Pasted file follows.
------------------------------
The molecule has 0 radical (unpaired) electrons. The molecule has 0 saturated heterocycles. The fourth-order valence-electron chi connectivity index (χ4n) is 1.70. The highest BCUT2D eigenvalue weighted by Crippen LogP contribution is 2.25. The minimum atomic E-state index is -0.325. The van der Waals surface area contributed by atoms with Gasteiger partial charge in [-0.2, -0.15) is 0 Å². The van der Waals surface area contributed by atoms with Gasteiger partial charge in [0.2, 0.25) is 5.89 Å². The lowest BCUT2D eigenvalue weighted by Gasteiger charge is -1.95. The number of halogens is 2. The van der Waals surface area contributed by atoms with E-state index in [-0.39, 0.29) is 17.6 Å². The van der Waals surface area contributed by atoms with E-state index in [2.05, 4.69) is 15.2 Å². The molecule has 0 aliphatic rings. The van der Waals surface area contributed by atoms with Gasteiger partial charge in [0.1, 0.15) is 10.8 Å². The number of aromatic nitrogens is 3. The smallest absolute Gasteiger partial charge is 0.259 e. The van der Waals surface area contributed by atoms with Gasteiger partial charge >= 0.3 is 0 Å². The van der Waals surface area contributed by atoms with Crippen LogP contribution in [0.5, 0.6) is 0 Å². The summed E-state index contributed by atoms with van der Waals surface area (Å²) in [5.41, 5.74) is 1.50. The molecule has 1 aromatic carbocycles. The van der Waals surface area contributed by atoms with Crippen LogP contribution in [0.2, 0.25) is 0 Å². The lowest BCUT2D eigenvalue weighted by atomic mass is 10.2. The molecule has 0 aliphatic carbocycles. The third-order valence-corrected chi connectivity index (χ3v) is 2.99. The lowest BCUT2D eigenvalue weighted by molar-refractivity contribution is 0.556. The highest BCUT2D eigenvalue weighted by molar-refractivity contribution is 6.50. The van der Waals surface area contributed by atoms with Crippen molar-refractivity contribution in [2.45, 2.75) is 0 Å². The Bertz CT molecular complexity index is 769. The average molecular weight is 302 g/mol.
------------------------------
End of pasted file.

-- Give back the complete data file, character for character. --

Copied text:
The molecule has 0 radical (unpaired) electrons. The molecule has 0 saturated heterocycles. The fourth-order valence-electron chi connectivity index (χ4n) is 1.70. The highest BCUT2D eigenvalue weighted by Crippen LogP contribution is 2.25. The minimum atomic E-state index is -0.325. The van der Waals surface area contributed by atoms with Gasteiger partial charge in [-0.2, -0.15) is 0 Å². The van der Waals surface area contributed by atoms with Gasteiger partial charge in [0.2, 0.25) is 5.89 Å². The lowest BCUT2D eigenvalue weighted by Gasteiger charge is -1.95. The number of halogens is 2. The van der Waals surface area contributed by atoms with E-state index in [-0.39, 0.29) is 17.6 Å². The van der Waals surface area contributed by atoms with E-state index in [2.05, 4.69) is 15.2 Å². The molecule has 0 aliphatic rings. The van der Waals surface area contributed by atoms with Gasteiger partial charge in [0.1, 0.15) is 10.8 Å². The number of aromatic nitrogens is 3. The smallest absolute Gasteiger partial charge is 0.259 e. The van der Waals surface area contributed by atoms with Gasteiger partial charge >= 0.3 is 0 Å². The van der Waals surface area contributed by atoms with Crippen LogP contribution in [0.5, 0.6) is 0 Å². The summed E-state index contributed by atoms with van der Waals surface area (Å²) in [5.41, 5.74) is 1.50. The molecule has 1 aromatic carbocycles. The van der Waals surface area contributed by atoms with Crippen LogP contribution in [0.2, 0.25) is 0 Å². The lowest BCUT2D eigenvalue weighted by atomic mass is 10.2. The molecule has 0 aliphatic carbocycles. The third-order valence-corrected chi connectivity index (χ3v) is 2.99. The lowest BCUT2D eigenvalue weighted by molar-refractivity contribution is 0.556. The highest BCUT2D eigenvalue weighted by molar-refractivity contribution is 6.50. The van der Waals surface area contributed by atoms with Crippen molar-refractivity contribution in [2.45, 2.75) is 0 Å². The Bertz CT molecular complexity index is 769. The average molecular weight is 302 g/mol.